Large clusters of a type of snow crab called benizuwaigani have been discovered around methane vents at the bottom of the Sea of Japan, but scientists are not quite sure why.
Methane may play an important role in the feeding habits of the crab, as microorganisms are known to gather around methane vents to receive nutrients, providing the crabs with a source of food, researchers from the University of Tokyo and other institutes speculated when the finding was announced Wednesday.
Experts believe the Sea of Japan may be home to deposits of methane hydrate, a methane compound with a sherbet-like texture known as "burning ice" for its potential uses as a next-generation fuel source.
"We might be able get some insights on methane hydrate exploration by looking into these crab clusters," said Prof. Ryo Matsumoto of the University of Tokyo.
The research team noted that the sea off Niigata Prefecture is home to both methane deposits and the benizuwaigani crab. Using an underwater robot called Tsuna Sando, the group photographed 12 locations of 800 square meters (2,624.7 square feet) each at the bottom of the sea 30 (18.6 miles) to 40 kilometers (24.85 miles) off Naoetsu Port, a site known as a major benizuwaigani habitat.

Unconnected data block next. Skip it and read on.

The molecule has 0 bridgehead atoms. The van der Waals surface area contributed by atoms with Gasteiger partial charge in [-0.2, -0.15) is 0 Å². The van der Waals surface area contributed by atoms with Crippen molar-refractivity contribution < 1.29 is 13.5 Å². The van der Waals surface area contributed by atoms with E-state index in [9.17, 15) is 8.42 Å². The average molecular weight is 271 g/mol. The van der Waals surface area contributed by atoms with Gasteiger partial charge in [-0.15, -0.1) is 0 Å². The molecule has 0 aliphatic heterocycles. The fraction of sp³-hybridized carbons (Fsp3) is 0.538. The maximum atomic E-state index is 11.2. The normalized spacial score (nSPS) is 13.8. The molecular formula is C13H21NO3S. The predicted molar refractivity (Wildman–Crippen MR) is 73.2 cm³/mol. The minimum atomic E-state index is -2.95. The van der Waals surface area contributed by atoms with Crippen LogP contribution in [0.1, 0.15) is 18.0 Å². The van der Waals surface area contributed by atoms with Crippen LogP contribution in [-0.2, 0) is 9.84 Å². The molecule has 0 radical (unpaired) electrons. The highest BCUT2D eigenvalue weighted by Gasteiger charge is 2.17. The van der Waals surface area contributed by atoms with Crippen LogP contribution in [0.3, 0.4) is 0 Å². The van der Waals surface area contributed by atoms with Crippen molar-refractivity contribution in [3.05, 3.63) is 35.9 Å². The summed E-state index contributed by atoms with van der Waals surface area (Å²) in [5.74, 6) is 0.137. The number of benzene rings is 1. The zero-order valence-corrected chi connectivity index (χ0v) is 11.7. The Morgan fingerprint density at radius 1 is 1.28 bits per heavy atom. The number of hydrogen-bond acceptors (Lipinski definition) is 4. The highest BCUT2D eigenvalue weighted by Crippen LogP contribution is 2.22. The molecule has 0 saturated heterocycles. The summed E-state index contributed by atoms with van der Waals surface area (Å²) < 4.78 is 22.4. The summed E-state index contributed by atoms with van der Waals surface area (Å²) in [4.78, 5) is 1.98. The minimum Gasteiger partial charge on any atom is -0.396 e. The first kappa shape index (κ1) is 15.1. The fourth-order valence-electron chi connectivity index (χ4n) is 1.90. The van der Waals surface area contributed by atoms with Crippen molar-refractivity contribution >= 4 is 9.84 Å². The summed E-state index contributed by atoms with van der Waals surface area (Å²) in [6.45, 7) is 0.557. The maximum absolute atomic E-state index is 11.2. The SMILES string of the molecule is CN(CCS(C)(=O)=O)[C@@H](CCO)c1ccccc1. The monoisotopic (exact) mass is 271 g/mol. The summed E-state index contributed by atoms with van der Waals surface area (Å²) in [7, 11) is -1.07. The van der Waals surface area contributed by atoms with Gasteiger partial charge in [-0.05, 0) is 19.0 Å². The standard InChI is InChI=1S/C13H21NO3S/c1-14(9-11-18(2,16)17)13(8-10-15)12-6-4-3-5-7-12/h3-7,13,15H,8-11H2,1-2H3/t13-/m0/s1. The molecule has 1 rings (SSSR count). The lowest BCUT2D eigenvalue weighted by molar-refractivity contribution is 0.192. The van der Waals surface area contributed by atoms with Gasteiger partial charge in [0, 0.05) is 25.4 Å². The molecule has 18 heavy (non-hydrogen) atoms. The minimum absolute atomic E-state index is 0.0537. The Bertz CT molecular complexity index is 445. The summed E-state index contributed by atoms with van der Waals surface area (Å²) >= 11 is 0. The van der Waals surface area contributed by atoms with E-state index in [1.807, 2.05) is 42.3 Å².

Crab clusters were found in nine locations where massive amounts of methane are released. The crabs were concentrated at densities of several to 80 times their ordinary levels, with 3,341 crabs observed at one particular location. However, three spots where only a small amount of methane is released only had an average number of crabs, or none at all.
A particularly large number of benizuwaigani were found around carbonate rocks and so-called bacteria mats, places where microorganisms gather to receive nutrients from methane. The researchers believe the crabs gather in such places because of the abundance of available food.
The term methane hydrates came into everyday use at the height of media reporting on the BP Deepwater Horizon oil well blowout in the Gulf of Mexico, which occurred April 20. Formation of methane hydrate crystals also contributed to the failure of the first cofferdam BP attempted to lower onto the well opening to contain the flow of oil from the blown-out well.
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